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The Sound of Harlem album art

Contributed by Florian Hardwig on Nov 1st, 2020. Artwork published in .
The Sound of Harlem album art 1
Source: jpdubs / J’etudie la com’. License: All Rights Reserved.

The Sound Of Harlem is the third and final volume of a series titled Jazz Odyssey. Released by Columbia Records in 1963/1964, each box set comprises three LPs and a booklet with extensive liner notes, photos, and credits.

All covers were designed by Milton Glaser. This one has the most interesting type. The title represents the earliest in-use example of Halloween that I’ve come across so far. This all-caps face is shown in the section of “pop type” inspired by the 1920s in the second volume of Photo-Lettering’s Alphabet Thesaurus from 1965. The designer is unknown. In the One Line Manual of Styles, it’s listed as “original handlettered design”. The relatively low catalog number 1694–4 suggests a design date that’s considerably earlier (1950s?) – by 1965, Photo-Lettering’s count was already in the 5000s. As far as I know, Halloween hasn’t been digitized yet. The rights to the Photo-Lettering assets lie with House Industries.

Halloween as shown in Photo-Lettering’s One Line catalog (1971).
Photo: Florian Hardwig. License: CC BY-NC-SA.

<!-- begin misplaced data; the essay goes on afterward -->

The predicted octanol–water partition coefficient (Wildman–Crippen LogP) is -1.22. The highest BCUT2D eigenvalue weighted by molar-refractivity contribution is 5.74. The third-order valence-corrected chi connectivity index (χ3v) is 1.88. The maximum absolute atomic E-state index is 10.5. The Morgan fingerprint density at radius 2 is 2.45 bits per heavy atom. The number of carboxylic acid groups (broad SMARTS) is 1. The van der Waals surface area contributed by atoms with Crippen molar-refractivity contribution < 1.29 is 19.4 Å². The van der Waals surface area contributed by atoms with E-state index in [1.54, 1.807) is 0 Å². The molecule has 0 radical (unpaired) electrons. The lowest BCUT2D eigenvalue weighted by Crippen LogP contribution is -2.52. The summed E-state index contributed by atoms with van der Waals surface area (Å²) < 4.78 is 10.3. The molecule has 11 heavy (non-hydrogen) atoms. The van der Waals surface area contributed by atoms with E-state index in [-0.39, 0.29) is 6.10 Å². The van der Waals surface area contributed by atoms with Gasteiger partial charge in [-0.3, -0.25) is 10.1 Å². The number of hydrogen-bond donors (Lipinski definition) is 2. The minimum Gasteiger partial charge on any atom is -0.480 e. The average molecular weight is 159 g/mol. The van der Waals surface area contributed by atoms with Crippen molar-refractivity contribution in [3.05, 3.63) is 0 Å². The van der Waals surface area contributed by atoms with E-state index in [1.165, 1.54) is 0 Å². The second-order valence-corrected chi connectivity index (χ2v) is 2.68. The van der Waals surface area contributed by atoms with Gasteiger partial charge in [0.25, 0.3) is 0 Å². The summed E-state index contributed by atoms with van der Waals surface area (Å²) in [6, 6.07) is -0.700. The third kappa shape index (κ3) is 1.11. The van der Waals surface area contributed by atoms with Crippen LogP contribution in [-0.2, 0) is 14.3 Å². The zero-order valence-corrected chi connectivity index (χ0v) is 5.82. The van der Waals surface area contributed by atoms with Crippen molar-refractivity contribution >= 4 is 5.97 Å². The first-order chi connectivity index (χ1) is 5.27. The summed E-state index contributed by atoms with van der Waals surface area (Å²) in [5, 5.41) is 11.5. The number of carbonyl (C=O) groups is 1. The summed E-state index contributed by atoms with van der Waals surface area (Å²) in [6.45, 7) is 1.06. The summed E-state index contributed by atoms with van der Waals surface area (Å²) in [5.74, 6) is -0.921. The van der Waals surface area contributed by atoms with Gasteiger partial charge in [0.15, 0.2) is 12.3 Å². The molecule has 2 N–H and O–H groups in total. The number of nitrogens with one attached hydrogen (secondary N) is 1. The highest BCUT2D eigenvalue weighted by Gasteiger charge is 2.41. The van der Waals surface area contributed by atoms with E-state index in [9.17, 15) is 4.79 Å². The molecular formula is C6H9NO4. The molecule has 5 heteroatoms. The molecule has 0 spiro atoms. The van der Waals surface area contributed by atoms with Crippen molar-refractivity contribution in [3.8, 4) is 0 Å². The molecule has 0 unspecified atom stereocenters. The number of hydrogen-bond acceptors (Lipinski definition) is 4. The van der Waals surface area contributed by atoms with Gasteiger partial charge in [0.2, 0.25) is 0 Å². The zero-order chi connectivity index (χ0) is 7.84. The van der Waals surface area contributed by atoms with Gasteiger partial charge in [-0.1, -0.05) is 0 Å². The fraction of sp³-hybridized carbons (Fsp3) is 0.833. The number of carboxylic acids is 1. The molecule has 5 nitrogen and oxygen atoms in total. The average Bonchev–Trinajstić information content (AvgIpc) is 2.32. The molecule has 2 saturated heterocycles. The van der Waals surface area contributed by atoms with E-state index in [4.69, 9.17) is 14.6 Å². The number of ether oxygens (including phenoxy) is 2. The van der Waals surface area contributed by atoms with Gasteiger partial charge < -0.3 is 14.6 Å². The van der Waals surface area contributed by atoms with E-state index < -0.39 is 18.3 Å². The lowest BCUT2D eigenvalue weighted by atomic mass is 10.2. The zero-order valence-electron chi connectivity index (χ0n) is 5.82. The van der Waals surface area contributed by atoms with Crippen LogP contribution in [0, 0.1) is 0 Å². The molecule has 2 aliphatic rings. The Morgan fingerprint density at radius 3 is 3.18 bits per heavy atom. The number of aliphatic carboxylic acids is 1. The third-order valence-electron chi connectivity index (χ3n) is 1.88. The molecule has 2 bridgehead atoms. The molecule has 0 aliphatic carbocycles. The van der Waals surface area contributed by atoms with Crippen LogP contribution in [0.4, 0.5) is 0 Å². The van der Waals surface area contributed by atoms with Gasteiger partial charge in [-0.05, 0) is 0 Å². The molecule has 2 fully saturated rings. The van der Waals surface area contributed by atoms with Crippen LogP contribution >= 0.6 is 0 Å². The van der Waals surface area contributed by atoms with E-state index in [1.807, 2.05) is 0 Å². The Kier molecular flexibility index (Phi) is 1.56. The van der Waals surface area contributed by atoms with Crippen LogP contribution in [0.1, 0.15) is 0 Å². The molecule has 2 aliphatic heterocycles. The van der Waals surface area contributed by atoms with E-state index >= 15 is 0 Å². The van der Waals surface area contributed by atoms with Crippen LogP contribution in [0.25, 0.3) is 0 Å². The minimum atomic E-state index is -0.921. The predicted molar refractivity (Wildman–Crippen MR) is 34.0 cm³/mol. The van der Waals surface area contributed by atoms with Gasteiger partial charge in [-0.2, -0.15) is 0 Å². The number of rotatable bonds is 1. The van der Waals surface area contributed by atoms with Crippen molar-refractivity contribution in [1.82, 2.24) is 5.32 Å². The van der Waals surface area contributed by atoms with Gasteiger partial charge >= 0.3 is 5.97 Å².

Halloween as shown in Photo-Lettering’s One Line catalog (1971).

Glaser’s Baby Teeth is similar in style, see especially the S made from two semicircles. He designed it around this time, in 1964 or 1966, depending on which source one trusts. Baby Teeth is inspired by a hand painted sign spotted in Mexico City. I’d like to believe that Glaser’s familiarity with Halloween was a minor influence, too.

The series name is set in caps from a light, low-contrast Clarendon. It’s probably Consort Light, a style that originated in metal at Stephenson Blake. Photo-Lettering carried an adaptation. The logo for Columbia’s Jazz Archive Series uses Futura Black.

[More info on Discogs]


  • Halloween
  • Consort
  • Futura Black




Artwork location

3 Comments on “The Sound of Harlem album art”

  1. Thanks to Nick for confirming that Halloween was listed already in the first volume of Photo-Lettering’s Alphabet Thesaurus from 1960! This supports my assumption that the face was drawn in the 1950s.

  2. For a similar style of illustration, see also the work of Sandy Hoffman.

  3. Jay Mellor found out that Halloween is an adaptation of an alphabet by lettering artist A. Bardi, reproduced as La Boule in Publicité Vignettes Lettres Chiffres Monogrammes et Rehauts Modernes (Les Editions Guérinet, Paris, 1931). This book was reprinted as Authentic Art Deco Alphabets by Dover Publications, 1986.

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